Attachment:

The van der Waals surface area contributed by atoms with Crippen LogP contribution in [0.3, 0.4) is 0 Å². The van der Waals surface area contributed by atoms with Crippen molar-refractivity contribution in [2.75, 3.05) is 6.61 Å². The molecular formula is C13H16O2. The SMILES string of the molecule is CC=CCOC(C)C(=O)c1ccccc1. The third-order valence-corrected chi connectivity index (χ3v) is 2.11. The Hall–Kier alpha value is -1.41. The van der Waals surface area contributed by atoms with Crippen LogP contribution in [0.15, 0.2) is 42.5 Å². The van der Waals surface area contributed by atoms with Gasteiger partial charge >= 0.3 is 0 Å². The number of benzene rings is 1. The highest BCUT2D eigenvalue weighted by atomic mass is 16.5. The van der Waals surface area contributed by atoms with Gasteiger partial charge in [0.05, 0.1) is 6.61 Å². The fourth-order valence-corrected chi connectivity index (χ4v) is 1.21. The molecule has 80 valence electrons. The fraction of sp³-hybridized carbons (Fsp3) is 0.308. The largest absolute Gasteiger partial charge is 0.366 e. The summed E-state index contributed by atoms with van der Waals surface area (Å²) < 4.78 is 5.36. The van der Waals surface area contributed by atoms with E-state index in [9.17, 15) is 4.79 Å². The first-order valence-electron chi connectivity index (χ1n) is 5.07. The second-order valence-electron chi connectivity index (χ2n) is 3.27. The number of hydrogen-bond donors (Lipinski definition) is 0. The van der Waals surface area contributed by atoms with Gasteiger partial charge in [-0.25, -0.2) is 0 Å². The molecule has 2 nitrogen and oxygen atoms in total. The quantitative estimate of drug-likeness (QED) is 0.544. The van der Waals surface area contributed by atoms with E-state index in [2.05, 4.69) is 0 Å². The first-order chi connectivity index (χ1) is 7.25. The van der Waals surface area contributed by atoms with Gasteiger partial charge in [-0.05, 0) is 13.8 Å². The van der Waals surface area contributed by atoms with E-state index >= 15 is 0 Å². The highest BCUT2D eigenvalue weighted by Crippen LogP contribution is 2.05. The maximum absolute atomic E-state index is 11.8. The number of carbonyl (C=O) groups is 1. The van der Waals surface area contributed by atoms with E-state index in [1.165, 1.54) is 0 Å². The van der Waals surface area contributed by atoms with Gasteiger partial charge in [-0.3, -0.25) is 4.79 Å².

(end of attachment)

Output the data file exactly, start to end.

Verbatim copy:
The van der Waals surface area contributed by atoms with Crippen LogP contribution in [0.3, 0.4) is 0 Å². The van der Waals surface area contributed by atoms with Crippen molar-refractivity contribution in [2.75, 3.05) is 6.61 Å². The molecular formula is C13H16O2. The SMILES string of the molecule is CC=CCOC(C)C(=O)c1ccccc1. The third-order valence-corrected chi connectivity index (χ3v) is 2.11. The Hall–Kier alpha value is -1.41. The van der Waals surface area contributed by atoms with Crippen LogP contribution in [0.15, 0.2) is 42.5 Å². The van der Waals surface area contributed by atoms with Gasteiger partial charge >= 0.3 is 0 Å². The number of benzene rings is 1. The highest BCUT2D eigenvalue weighted by atomic mass is 16.5. The van der Waals surface area contributed by atoms with Gasteiger partial charge in [0.05, 0.1) is 6.61 Å². The fourth-order valence-corrected chi connectivity index (χ4v) is 1.21. The molecule has 80 valence electrons. The fraction of sp³-hybridized carbons (Fsp3) is 0.308. The largest absolute Gasteiger partial charge is 0.366 e. The summed E-state index contributed by atoms with van der Waals surface area (Å²) < 4.78 is 5.36. The van der Waals surface area contributed by atoms with E-state index in [9.17, 15) is 4.79 Å². The first-order valence-electron chi connectivity index (χ1n) is 5.07. The second-order valence-electron chi connectivity index (χ2n) is 3.27. The number of hydrogen-bond donors (Lipinski definition) is 0. The van der Waals surface area contributed by atoms with Gasteiger partial charge in [-0.25, -0.2) is 0 Å². The molecule has 2 nitrogen and oxygen atoms in total. The quantitative estimate of drug-likeness (QED) is 0.544. The van der Waals surface area contributed by atoms with E-state index in [2.05, 4.69) is 0 Å². The first-order chi connectivity index (χ1) is 7.25. The van der Waals surface area contributed by atoms with Gasteiger partial charge in [-0.05, 0) is 13.8 Å². The van der Waals surface area contributed by atoms with E-state index >= 15 is 0 Å². The highest BCUT2D eigenvalue weighted by Crippen LogP contribution is 2.05. The maximum absolute atomic E-state index is 11.8. The number of carbonyl (C=O) groups is 1. The van der Waals surface area contributed by atoms with E-state index in [1.165, 1.54) is 0 Å². The van der Waals surface area contributed by atoms with Gasteiger partial charge in [-0.3, -0.25) is 4.79 Å².